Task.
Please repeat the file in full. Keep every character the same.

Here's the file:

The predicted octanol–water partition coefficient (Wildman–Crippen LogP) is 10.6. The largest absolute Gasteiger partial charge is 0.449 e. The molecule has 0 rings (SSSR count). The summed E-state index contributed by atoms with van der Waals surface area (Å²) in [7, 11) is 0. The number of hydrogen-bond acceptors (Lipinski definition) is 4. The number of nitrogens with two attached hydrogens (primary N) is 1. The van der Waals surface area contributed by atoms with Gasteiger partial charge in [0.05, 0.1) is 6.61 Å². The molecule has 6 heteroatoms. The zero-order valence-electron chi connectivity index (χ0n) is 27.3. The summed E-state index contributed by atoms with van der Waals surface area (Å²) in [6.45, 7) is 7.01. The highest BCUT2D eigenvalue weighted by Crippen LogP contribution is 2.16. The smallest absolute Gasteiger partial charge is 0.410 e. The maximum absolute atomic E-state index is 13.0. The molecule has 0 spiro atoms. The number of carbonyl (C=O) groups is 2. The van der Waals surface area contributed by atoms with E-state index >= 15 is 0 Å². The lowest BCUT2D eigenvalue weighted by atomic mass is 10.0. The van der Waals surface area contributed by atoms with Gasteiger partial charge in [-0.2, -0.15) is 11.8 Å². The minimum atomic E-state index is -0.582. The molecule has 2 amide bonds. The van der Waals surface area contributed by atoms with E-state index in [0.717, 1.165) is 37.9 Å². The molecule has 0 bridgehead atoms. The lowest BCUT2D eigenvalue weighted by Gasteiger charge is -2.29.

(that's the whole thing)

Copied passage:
The predicted octanol–water partition coefficient (Wildman–Crippen LogP) is 10.6. The largest absolute Gasteiger partial charge is 0.449 e. The molecule has 0 rings (SSSR count). The summed E-state index contributed by atoms with van der Waals surface area (Å²) in [7, 11) is 0. The number of hydrogen-bond acceptors (Lipinski definition) is 4. The number of nitrogens with two attached hydrogens (primary N) is 1. The van der Waals surface area contributed by atoms with Gasteiger partial charge in [0.05, 0.1) is 6.61 Å². The molecule has 6 heteroatoms. The zero-order valence-electron chi connectivity index (χ0n) is 27.3. The summed E-state index contributed by atoms with van der Waals surface area (Å²) in [6.45, 7) is 7.01. The highest BCUT2D eigenvalue weighted by Crippen LogP contribution is 2.16. The smallest absolute Gasteiger partial charge is 0.410 e. The maximum absolute atomic E-state index is 13.0. The molecule has 0 spiro atoms. The number of carbonyl (C=O) groups is 2. The van der Waals surface area contributed by atoms with E-state index >= 15 is 0 Å². The lowest BCUT2D eigenvalue weighted by atomic mass is 10.0. The van der Waals surface area contributed by atoms with Gasteiger partial charge in [-0.2, -0.15) is 11.8 Å². The minimum atomic E-state index is -0.582. The molecule has 2 amide bonds. The van der Waals surface area contributed by atoms with E-state index in [0.717, 1.165) is 37.9 Å². The molecule has 0 bridgehead atoms. The lowest BCUT2D eigenvalue weighted by Gasteiger charge is -2.29.